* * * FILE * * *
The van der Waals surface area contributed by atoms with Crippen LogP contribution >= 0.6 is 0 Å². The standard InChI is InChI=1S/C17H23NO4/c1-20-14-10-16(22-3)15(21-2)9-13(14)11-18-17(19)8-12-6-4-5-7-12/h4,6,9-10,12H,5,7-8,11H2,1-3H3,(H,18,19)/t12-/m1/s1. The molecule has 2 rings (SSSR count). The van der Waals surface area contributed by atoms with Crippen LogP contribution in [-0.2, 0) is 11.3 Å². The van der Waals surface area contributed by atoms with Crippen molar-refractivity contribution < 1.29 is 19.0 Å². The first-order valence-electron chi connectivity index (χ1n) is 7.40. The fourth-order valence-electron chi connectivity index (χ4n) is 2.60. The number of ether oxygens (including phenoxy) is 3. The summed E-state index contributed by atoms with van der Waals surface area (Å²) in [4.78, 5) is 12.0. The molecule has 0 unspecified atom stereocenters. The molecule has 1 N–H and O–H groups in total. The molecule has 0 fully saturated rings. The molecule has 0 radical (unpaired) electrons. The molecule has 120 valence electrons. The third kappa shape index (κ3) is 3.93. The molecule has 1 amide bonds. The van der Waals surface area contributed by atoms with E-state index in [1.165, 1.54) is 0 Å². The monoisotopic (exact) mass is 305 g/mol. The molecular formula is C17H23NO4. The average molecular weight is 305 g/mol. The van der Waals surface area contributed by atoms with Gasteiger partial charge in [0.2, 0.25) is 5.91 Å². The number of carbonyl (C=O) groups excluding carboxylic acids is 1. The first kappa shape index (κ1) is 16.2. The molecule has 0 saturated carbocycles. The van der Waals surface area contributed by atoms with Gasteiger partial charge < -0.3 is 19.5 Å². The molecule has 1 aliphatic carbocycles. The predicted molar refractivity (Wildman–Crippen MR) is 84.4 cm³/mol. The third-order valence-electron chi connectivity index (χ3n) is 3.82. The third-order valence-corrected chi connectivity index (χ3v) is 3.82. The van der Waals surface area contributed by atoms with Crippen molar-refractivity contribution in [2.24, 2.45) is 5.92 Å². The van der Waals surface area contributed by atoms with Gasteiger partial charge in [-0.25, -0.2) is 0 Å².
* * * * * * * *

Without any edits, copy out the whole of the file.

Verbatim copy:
The van der Waals surface area contributed by atoms with Crippen LogP contribution >= 0.6 is 0 Å². The standard InChI is InChI=1S/C17H23NO4/c1-20-14-10-16(22-3)15(21-2)9-13(14)11-18-17(19)8-12-6-4-5-7-12/h4,6,9-10,12H,5,7-8,11H2,1-3H3,(H,18,19)/t12-/m1/s1. The molecule has 2 rings (SSSR count). The van der Waals surface area contributed by atoms with Crippen LogP contribution in [-0.2, 0) is 11.3 Å². The van der Waals surface area contributed by atoms with Crippen molar-refractivity contribution < 1.29 is 19.0 Å². The first-order valence-electron chi connectivity index (χ1n) is 7.40. The fourth-order valence-electron chi connectivity index (χ4n) is 2.60. The number of ether oxygens (including phenoxy) is 3. The summed E-state index contributed by atoms with van der Waals surface area (Å²) in [4.78, 5) is 12.0. The molecule has 0 unspecified atom stereocenters. The molecule has 1 N–H and O–H groups in total. The molecule has 0 fully saturated rings. The molecule has 0 radical (unpaired) electrons. The molecule has 120 valence electrons. The third kappa shape index (κ3) is 3.93. The molecule has 1 amide bonds. The van der Waals surface area contributed by atoms with E-state index in [1.165, 1.54) is 0 Å². The monoisotopic (exact) mass is 305 g/mol. The molecular formula is C17H23NO4. The average molecular weight is 305 g/mol. The van der Waals surface area contributed by atoms with Gasteiger partial charge in [0.2, 0.25) is 5.91 Å². The number of carbonyl (C=O) groups excluding carboxylic acids is 1. The first kappa shape index (κ1) is 16.2. The molecule has 0 saturated carbocycles. The van der Waals surface area contributed by atoms with Gasteiger partial charge < -0.3 is 19.5 Å². The molecule has 1 aliphatic carbocycles. The predicted molar refractivity (Wildman–Crippen MR) is 84.4 cm³/mol. The third-order valence-electron chi connectivity index (χ3n) is 3.82. The third-order valence-corrected chi connectivity index (χ3v) is 3.82. The van der Waals surface area contributed by atoms with Crippen molar-refractivity contribution in [2.24, 2.45) is 5.92 Å². The van der Waals surface area contributed by atoms with Gasteiger partial charge in [-0.25, -0.2) is 0 Å².